Shaking Hands and How It Could Prevent the Spread of COVID-19 - COVID-19 Clinical Trial
General Information | COVID-19

Shaking Hands and How It Could Prevent the Spread of COVID-19

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    Usually when you greet someone you may hug, shake their hand, or even kiss them on the cheek. However, since the COVID-19 outbreak has occurred, these forms of greetings have been replaced with elbow bumps, head nods, peace signs, and air hugs with the practice of social distancing in full effect. While many long for the days when these interactions will be normal again, experts say we may be facing “new norms” once the virus begins to die down. 

    During a Wall Street Journal podcast, National Institute of Allergies and Infectious Disease (NIAID) director, Dr. Anthony Fauci, said that he does not believe people “should ever shake hands again”.   The doctor believes that no longer shaking hands could be a good prevention method to not only stop the current novel virus but also decrease the number of influenza cases that appear from year to year.  

    Today, if you go outside, you may see people wearing gloves and face masks, to protect themselves from becoming infected and slow the spread if you are carrying the disease but happen to have no symptoms. While we all are hoping for a day where we will no longer have to take these precautions, the truth is, our lives will probably never be the same even after this virus recedes. 

    “I don’t think we’re ever going to get back to free-flying lack of attention to what transmissibility of infections are. I think that people are going to be careful,” says Fauci. The doctor recommends that even when shelter in place and stay at home methods are no longer in place and there is a lax on social distancing, people should still take safety measures.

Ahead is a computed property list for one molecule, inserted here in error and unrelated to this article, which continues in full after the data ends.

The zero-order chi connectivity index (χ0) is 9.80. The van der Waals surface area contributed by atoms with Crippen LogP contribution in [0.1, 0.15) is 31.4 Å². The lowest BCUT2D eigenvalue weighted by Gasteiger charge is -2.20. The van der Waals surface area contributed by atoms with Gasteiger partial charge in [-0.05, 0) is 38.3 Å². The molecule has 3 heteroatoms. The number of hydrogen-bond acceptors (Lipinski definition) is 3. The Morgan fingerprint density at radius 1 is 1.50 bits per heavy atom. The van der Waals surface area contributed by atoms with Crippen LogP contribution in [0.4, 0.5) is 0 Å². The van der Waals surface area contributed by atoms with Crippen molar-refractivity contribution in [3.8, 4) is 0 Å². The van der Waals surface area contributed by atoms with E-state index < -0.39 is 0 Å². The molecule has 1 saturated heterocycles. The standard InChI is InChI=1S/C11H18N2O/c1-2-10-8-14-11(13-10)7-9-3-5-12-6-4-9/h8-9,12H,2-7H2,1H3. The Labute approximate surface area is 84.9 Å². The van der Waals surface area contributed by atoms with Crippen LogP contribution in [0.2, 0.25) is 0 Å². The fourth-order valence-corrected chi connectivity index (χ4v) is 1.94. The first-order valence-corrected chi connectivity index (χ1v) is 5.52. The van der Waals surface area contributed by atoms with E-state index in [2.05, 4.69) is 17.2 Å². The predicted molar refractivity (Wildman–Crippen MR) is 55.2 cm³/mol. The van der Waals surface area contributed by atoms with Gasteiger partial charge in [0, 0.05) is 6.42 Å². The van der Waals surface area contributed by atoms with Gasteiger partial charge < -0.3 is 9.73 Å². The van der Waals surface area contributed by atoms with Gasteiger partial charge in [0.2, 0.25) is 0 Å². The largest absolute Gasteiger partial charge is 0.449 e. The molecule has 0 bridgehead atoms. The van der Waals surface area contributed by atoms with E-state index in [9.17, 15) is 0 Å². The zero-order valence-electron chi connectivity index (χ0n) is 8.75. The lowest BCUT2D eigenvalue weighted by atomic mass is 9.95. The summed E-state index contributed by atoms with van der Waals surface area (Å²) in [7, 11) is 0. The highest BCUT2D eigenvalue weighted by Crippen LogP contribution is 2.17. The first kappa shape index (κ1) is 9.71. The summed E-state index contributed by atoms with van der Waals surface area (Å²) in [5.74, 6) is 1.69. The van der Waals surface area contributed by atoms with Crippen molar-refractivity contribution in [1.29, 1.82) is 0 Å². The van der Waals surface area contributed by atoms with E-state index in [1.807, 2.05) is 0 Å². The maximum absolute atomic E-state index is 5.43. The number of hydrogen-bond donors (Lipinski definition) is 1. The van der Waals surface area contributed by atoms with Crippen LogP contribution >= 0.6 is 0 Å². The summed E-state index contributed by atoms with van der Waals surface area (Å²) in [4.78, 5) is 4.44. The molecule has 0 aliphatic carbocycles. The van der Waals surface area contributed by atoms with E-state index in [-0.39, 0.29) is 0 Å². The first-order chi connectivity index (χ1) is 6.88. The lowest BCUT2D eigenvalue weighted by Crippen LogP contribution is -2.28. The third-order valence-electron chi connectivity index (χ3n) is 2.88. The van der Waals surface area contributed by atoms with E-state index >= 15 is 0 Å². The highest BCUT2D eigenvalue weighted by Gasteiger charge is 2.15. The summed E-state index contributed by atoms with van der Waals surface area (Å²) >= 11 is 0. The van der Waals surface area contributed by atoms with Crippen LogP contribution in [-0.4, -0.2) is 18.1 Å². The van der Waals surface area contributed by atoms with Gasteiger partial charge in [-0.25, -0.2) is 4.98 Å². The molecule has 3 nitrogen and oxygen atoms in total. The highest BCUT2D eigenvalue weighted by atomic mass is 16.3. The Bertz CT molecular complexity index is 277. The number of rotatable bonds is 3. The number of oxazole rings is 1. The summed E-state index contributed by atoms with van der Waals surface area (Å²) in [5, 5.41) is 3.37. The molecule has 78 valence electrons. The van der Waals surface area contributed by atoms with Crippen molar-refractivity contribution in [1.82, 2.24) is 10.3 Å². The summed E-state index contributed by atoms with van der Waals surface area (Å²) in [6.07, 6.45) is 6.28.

As the battle against COVID-19 continues, some may wonder what life after the virus looks like. With businesses shut down, school, and church closures, it may almost feel as if you are walking on eggshells trying to get back to the life you once had before the virus hit.  

    “When you gradually come back, you don’t jump into it with both feet,” said Fauci on the podcast, The Journal, “You say, what are the things you could still do and still approach normal? One of them is absolute compulsive hand-washing.” 

     As we continue to fight day by day and continue to practice social distancing and staying at home, we must always continue to have hope. Yes, our lives may not be the same as before, but like they say some change is good. If these are measures we have to take to save lives and stop the spread of this virus (and other viruses), these practices may become our “new norms”.  

    At the end of April, once the 30 day extension has been completed Dr. Fauci says he is hopeful “that we will start to see the light at the end of the tunnel where we can say we’re pretty confident that we can gradually start approaching some degree of normality.” 

    He is not alone with many hoping the same as well. 


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